Summing up, the TCMTF proposal is able to mitigate the efficiency problem by sharing a common header across multiple payloads. Additional delays will be incurred, but they are small enough that they will not harm subjective quality. As we have seen, being able to both optimize RTP flows and bare UDP or even TCP can save bandwidth and reduce the number of packets per second generated—compelling advantages in the scenarios we’ve illustrated here.
Newcomer Experience: Arranging a Last-Minute Online Gaming Tutorial
By Jose Saldana, University of Zaragoza
IETF 83 in Paris, France, was my first IETF meeting. I enjoyed the Newcomers’ Orientation, where I met many interesting people, and the meeting mailing list, where people asked all sorts of questions from running routes to directions to the Louvre. The variety of these discussions and the wide range of people I met gave me an idea: I offered to host an informal tutorial to discuss the kinds of network traffic generated by online gaming.
I was amazed by the positive response. I worked with the IETF Secretariat to book a room for my tutorial on Tuesday morning just after my presentation to the Transport Area working group (WG). About 25 people attended the 50-minute tutorial that I arranged via email list and coordinated with the Secretariat in only about three hours.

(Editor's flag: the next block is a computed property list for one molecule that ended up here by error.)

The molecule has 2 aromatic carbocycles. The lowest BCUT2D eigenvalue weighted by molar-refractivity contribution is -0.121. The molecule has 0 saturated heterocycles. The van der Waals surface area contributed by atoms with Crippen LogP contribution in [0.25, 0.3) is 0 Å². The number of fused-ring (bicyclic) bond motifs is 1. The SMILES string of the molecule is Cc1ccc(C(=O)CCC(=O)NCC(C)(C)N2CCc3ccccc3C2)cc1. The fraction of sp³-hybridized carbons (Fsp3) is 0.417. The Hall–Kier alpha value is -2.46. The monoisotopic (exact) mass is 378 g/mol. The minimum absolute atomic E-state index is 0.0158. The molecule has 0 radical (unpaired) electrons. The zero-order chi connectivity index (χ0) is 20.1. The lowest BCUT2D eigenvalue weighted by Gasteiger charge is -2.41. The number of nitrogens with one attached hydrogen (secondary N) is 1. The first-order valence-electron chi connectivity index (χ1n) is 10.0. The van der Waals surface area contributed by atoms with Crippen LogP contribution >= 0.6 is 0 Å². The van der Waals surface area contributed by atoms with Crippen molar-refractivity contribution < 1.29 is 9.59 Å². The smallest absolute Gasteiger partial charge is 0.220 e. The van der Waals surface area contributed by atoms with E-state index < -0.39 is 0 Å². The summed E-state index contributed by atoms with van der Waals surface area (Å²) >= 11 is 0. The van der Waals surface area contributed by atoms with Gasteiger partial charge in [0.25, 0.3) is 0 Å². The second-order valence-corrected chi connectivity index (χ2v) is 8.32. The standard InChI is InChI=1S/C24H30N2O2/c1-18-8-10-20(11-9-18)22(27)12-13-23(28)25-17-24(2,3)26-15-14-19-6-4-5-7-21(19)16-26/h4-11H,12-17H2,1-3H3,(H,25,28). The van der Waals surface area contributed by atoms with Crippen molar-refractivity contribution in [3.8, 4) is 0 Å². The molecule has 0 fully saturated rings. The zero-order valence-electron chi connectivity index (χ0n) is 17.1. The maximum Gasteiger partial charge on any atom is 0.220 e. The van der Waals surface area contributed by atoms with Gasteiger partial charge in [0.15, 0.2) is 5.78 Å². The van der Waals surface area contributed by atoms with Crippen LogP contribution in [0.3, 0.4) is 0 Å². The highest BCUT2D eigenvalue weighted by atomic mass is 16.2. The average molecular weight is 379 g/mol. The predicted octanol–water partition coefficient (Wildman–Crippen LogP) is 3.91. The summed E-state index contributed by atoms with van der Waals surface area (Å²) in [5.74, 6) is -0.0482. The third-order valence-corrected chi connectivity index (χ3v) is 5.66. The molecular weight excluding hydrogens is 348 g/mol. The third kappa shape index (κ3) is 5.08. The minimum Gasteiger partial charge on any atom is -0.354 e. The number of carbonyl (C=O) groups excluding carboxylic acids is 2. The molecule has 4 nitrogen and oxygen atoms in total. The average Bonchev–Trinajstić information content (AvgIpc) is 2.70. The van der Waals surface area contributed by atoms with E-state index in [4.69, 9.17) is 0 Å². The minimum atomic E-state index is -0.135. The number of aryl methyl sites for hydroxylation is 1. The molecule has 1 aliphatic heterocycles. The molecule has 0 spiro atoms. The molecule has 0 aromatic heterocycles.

I demonstrated three games and presented some of the traffic optimizations that we’ve studied and are now trying to standardize, including tunnelling, header compression, and multiplexing. We used Wireshark to capture the traffic and saw the different options that game developers use for each genre: UDP for first-person shooter and real-time strategy games, and TCP for massive-multiplayer, online, role-playing games.
I learned from the audience’s questions and comments, and several more requests for tutorials rolled in over the rest of the week. All in all, I was surprised by the speed with which things happen at IETF meetings, and I left the meeting very glad that I decided to stay the whole week.